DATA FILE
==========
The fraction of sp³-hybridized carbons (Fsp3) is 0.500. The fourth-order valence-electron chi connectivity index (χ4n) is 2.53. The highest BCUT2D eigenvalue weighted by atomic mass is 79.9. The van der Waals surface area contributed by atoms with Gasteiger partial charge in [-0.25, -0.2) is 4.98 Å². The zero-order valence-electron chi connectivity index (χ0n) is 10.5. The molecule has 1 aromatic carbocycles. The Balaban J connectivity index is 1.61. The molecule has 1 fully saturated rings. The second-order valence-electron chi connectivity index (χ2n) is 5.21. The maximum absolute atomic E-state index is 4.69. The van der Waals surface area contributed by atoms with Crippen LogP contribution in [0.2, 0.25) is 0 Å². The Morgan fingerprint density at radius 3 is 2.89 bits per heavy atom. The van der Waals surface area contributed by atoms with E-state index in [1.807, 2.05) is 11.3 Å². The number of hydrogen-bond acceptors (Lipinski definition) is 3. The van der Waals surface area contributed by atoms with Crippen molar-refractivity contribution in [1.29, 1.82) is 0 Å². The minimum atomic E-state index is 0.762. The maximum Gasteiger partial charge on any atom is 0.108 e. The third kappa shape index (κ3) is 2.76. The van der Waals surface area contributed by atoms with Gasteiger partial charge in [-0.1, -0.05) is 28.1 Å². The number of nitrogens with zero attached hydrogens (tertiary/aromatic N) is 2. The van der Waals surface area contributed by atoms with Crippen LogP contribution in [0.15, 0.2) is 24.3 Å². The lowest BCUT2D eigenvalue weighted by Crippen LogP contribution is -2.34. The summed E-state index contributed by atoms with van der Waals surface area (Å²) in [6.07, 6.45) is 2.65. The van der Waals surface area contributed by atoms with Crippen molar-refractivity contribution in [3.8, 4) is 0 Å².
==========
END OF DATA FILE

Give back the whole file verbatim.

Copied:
The fraction of sp³-hybridized carbons (Fsp3) is 0.500. The fourth-order valence-electron chi connectivity index (χ4n) is 2.53. The highest BCUT2D eigenvalue weighted by atomic mass is 79.9. The van der Waals surface area contributed by atoms with Gasteiger partial charge in [-0.25, -0.2) is 4.98 Å². The zero-order valence-electron chi connectivity index (χ0n) is 10.5. The molecule has 1 aromatic carbocycles. The Balaban J connectivity index is 1.61. The molecule has 1 fully saturated rings. The second-order valence-electron chi connectivity index (χ2n) is 5.21. The maximum absolute atomic E-state index is 4.69. The van der Waals surface area contributed by atoms with Crippen LogP contribution in [0.2, 0.25) is 0 Å². The Morgan fingerprint density at radius 3 is 2.89 bits per heavy atom. The van der Waals surface area contributed by atoms with E-state index in [1.807, 2.05) is 11.3 Å². The number of hydrogen-bond acceptors (Lipinski definition) is 3. The van der Waals surface area contributed by atoms with Crippen molar-refractivity contribution in [1.29, 1.82) is 0 Å². The minimum atomic E-state index is 0.762. The maximum Gasteiger partial charge on any atom is 0.108 e. The third kappa shape index (κ3) is 2.76. The van der Waals surface area contributed by atoms with Gasteiger partial charge in [-0.1, -0.05) is 28.1 Å². The number of nitrogens with zero attached hydrogens (tertiary/aromatic N) is 2. The van der Waals surface area contributed by atoms with Crippen LogP contribution in [0.15, 0.2) is 24.3 Å². The lowest BCUT2D eigenvalue weighted by Crippen LogP contribution is -2.34. The summed E-state index contributed by atoms with van der Waals surface area (Å²) in [6.07, 6.45) is 2.65. The van der Waals surface area contributed by atoms with Crippen molar-refractivity contribution in [3.8, 4) is 0 Å².